Acting in the name of multiculturalism and inclusion, it was the West’s ‘free and open societies’ that afforded state funding to advocates of jihadism. How could they have been so misguided? How can they still refuse to recognise their mistake?
Western governments and their security agencies appear not only shocked by the ultra-violence of the new Islamic State (ISIS), but also surprised that jihadist recruits from Britain, Australia and Europe celebrate the killings they commit. Significantly, British and Australian jihadis promulgate the majority of the English-language posts and internet videos that glorify violent extremism.
They justify their methods on the grounds of their allegiance to a radical, anti-democratic, non-negotiable modern form of Islam committed to world purification and the violent restoration of the caliphate. In 1924, the Turkish modernising autocrat, Ataturk, dissolved the Ottoman caliphate, a lineal descendant of the Ummayad and Abbasid caliphates that dated back to the first centuries of Islam. In Mosul, in June 2014, Abu Bakr al-Baghdadi, the nominal head of the Islamic State, declared its re-establishment and styled himself the new caliph, Ibrahim.
On the eve of the NATO summit in South Wales last month, the US President and UK Prime Minister declared that the way to contain the problem of global jihadism and its aspiration to a cyber-caliphate was to “invest in the building blocks of free and open societies, including creating a new and genuinely inclusive government in Iraq”. Not only does such a response seem naive, it notably fails to address the problem of home-grown radicalism and how the ideology that legitimates and ultimately sanctifies violence emanated less from the Middle East and more from the radical Islamist NGOs that have proliferated across Europe and to a lesser extent Australia since the last decade of the Cold War.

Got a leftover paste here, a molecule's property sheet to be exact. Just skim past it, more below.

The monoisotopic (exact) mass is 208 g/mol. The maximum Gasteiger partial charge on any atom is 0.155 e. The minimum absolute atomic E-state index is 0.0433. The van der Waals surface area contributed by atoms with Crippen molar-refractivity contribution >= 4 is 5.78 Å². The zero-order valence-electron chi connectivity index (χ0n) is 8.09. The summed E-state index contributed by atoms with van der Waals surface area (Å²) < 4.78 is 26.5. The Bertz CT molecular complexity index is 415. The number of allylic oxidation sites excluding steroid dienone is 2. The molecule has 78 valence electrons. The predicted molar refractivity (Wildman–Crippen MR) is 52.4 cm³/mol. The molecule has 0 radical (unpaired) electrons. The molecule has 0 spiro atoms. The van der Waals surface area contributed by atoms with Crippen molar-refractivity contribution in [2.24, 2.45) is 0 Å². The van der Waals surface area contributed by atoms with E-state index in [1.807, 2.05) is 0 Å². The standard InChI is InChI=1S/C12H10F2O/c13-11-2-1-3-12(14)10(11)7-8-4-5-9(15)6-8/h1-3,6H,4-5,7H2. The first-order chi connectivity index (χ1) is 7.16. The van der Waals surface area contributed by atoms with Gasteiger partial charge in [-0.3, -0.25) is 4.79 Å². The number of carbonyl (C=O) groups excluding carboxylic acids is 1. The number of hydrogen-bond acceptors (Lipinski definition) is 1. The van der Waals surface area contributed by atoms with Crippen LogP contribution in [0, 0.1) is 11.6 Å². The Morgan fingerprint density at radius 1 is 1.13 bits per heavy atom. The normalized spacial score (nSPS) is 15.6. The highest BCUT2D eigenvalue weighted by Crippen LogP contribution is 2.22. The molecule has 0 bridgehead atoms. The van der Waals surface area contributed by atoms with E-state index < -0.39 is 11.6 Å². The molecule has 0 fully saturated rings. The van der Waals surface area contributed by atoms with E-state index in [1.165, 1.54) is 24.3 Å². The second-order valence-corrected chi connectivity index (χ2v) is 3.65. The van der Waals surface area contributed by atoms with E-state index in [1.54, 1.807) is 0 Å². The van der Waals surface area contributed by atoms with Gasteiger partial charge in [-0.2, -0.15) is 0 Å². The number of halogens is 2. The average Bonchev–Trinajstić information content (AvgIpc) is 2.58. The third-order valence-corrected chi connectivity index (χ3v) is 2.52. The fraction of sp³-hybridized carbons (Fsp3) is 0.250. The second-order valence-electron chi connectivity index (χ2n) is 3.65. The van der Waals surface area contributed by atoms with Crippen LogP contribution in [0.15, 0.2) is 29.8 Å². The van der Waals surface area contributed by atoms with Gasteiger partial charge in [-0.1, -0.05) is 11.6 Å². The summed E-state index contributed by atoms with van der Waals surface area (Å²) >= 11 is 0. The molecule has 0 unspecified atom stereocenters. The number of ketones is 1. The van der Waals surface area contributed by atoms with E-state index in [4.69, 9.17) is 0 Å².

In other words, it was the “free and open societies” of the West that tolerated and afforded state funding to the leading advocates of jihadism. In so doing, they incubated this distinctively illiberal, ideological mutation. European and Australian political elites acted in this curiously self-destructive manner, because, at the end of the Cold War, they came to share a commitment to multiculturalism and diversity as the basis for greater political inclusivity and enhanced global and social justice.
It was, however, in the UK that the political elites, their media and leading academics (together with their Australian offshoots, in a perverse postmodern version of the cultural cringe) most fervently embraced this post-imperial, multicultural commitment, and it was in its capital, Londonistan, that the new political religion found its most congenial home.
Before committing more men and materiel overseas, it would seem “prudent”, to use Tony Abbott’s favourite epithet, to examine the character of this home-grown jihadist phenomenon, and why the media, academe, the political elites and, most disturbingly, the police and security agencies either discount its political appeal or attribute its “root causes” to social deprivation, marginalisation or anything other than the ideology that renders it seductive. How did this costly misunderstanding evolve, and what precisely is the basis of Islamism’s appeal to wealthy, often university-educated, second- and third-generation migrants from Asian or Middle Eastern provenance in Britain and Australia?